KUALA LUMPUR, 4 Nov 2009: Malaysia is a country witnessing the “emerging dominance” of Islam even though it was not always a Muslim-majority country, the chair of a United Nations (UN) body on inter-religious relations said.
Gary D BoumaProfessor Emeritus Gary D Bouma¸ who is Unesco Chair in Inter-religious and Intercultural Relations — Asia Pacific, said that historically speaking, a Muslim majority was not always the “lived reality” in Malaysia.
“Younger Malaysians might know Malaysia as a Muslim-majority country, but someone from two generations ago would have lived a reality in which Muslims were not the majority,” he said.
Bouma was speaking to reporters on 29 Oct on the sidelines of the Fifth Regional Interfaith Dialogue, organised by the Australian government in Perth from 28 to 30 Oct 2009, where he was also a keynote speaker.
He said that it was because becoming a Muslim-majority country was a recent phenomenon for the country that Malaysia was now grappling with how to deal with this.
“The state and society in Malaysia are asking what it means to finally be a Muslim majority, and whether to legislate increasingly on matters related to Islam, among other things,” Bouma said.
“Even at the moment, 60% (of Malaysians being Muslims) isn’t much — [there is the fear] that even that could be [reduced],” he said, adding that although Muslims are now the majority, it was still an insecure majority in terms of numbers.
In Southeast Asia and the Pacific, Bouma’s other classifications for country demographics are “one religion dominant” (for example, Catholicism in the Philippines), “no religion dominant” (for example, Singapore), or “waning dominance” (for example, Australia).
He said that on the whole, religious diversity was increasing in the region and that religion was back on the public policy agenda in many states.
“In the late 20th century, many secularist ideologues were predicting that religion was going to die out by the start of the 21st century, but now we see that religion is real and alive in many societies,” he said.
Malaysia’s violations “noteworthy”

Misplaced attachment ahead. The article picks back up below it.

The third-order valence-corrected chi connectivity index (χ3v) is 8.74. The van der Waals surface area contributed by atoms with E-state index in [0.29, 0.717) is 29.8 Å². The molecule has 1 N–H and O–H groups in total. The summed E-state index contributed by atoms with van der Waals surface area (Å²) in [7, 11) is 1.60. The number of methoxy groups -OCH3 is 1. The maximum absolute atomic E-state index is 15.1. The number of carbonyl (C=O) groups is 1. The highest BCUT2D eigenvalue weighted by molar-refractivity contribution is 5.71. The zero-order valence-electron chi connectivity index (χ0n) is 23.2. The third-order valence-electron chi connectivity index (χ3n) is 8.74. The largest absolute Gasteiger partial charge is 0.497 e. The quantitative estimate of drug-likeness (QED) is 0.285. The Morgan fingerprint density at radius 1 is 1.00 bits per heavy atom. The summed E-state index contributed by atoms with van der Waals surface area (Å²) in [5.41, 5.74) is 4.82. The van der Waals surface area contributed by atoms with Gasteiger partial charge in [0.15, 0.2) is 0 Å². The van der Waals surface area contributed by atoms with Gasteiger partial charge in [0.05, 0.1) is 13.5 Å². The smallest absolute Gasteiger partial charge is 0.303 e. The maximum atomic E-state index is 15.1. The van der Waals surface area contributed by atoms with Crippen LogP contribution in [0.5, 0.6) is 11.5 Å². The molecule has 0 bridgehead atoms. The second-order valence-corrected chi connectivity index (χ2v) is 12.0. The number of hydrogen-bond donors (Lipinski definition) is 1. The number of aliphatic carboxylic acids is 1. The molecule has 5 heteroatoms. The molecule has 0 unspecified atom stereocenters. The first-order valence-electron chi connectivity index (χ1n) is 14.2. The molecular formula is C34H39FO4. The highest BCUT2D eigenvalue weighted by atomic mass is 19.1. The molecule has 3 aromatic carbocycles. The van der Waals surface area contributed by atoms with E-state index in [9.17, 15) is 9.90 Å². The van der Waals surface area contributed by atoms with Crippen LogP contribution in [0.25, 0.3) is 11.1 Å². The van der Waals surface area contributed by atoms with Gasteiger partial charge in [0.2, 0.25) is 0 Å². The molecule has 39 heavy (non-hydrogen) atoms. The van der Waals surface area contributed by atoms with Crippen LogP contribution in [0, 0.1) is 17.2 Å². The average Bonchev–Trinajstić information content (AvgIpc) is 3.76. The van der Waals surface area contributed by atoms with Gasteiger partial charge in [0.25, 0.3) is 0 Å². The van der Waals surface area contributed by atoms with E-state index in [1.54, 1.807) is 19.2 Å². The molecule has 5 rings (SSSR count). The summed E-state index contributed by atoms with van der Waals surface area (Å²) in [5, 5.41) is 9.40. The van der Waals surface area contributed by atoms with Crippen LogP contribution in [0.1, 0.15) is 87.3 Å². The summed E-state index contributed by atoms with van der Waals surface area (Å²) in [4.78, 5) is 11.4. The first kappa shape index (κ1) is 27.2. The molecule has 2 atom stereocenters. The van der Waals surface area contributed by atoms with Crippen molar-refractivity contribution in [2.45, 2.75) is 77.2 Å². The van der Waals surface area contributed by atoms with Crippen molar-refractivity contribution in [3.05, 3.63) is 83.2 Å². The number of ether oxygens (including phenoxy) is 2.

(map of Malaysia public domain; note and pushpin © Jay Lopez / sxc.hu)
Malaysia was listed alongside countries such as Afghanistan, China, Iran, North Korea, Saudi Arabia and Sudan, during the reporting period of 1 July 2008 to 30 June 2009. In the case of Malaysia, the report cited increasing concession of jurisdiction by civil courts to syariah courts on family law disputes, demolition of Hindu temples, and restrictions on Muslims wanting to convert out of Islam as some of the noteworthy violations.
The report, released on 26 Oct 2009, is submitted to the US Congress annually by the State Department in compliance with US legislation on international religious freedom. It supplements other human rights reports by providing additional detailed information with respect to matters involving international religious freedom.
The report states that religious freedom for all persons is a “core objective of US foreign policy”, and it also outlines actions by the US in designated “countries of particular concern”.
Shanon Shah was selected and sponsored by the Australian government’s Department of Foreign Affairs and Trade, as part of its International Media Visits Program, to cover the Fifth Regional Interfaith Dialogue. Four other journalists were also selected, from Indonesia, the Philippines, Vietnam and Thailand.
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